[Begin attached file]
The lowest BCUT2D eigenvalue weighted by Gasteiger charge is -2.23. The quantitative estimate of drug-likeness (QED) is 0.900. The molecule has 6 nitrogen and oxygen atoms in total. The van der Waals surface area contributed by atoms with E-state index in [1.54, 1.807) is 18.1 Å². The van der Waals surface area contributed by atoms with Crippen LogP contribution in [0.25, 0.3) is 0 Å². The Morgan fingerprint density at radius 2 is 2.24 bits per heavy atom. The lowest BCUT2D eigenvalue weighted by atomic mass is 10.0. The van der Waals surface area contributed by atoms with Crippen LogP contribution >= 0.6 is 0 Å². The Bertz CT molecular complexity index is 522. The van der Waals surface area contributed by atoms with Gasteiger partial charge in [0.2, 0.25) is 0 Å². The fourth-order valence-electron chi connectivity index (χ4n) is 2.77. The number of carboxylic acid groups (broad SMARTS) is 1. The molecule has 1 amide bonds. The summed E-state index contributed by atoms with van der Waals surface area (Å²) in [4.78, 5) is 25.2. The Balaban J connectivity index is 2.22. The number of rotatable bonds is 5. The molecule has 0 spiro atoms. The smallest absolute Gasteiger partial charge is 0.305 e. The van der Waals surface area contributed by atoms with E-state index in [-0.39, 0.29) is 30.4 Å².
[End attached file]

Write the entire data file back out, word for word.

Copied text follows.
The lowest BCUT2D eigenvalue weighted by Gasteiger charge is -2.23. The quantitative estimate of drug-likeness (QED) is 0.900. The molecule has 6 nitrogen and oxygen atoms in total. The van der Waals surface area contributed by atoms with E-state index in [1.54, 1.807) is 18.1 Å². The van der Waals surface area contributed by atoms with Crippen LogP contribution in [0.25, 0.3) is 0 Å². The Morgan fingerprint density at radius 2 is 2.24 bits per heavy atom. The lowest BCUT2D eigenvalue weighted by atomic mass is 10.0. The van der Waals surface area contributed by atoms with Crippen LogP contribution >= 0.6 is 0 Å². The Bertz CT molecular complexity index is 522. The van der Waals surface area contributed by atoms with Gasteiger partial charge in [0.2, 0.25) is 0 Å². The fourth-order valence-electron chi connectivity index (χ4n) is 2.77. The number of carboxylic acid groups (broad SMARTS) is 1. The molecule has 1 amide bonds. The summed E-state index contributed by atoms with van der Waals surface area (Å²) in [4.78, 5) is 25.2. The Balaban J connectivity index is 2.22. The number of rotatable bonds is 5. The molecule has 0 spiro atoms. The smallest absolute Gasteiger partial charge is 0.305 e. The van der Waals surface area contributed by atoms with E-state index in [-0.39, 0.29) is 30.4 Å².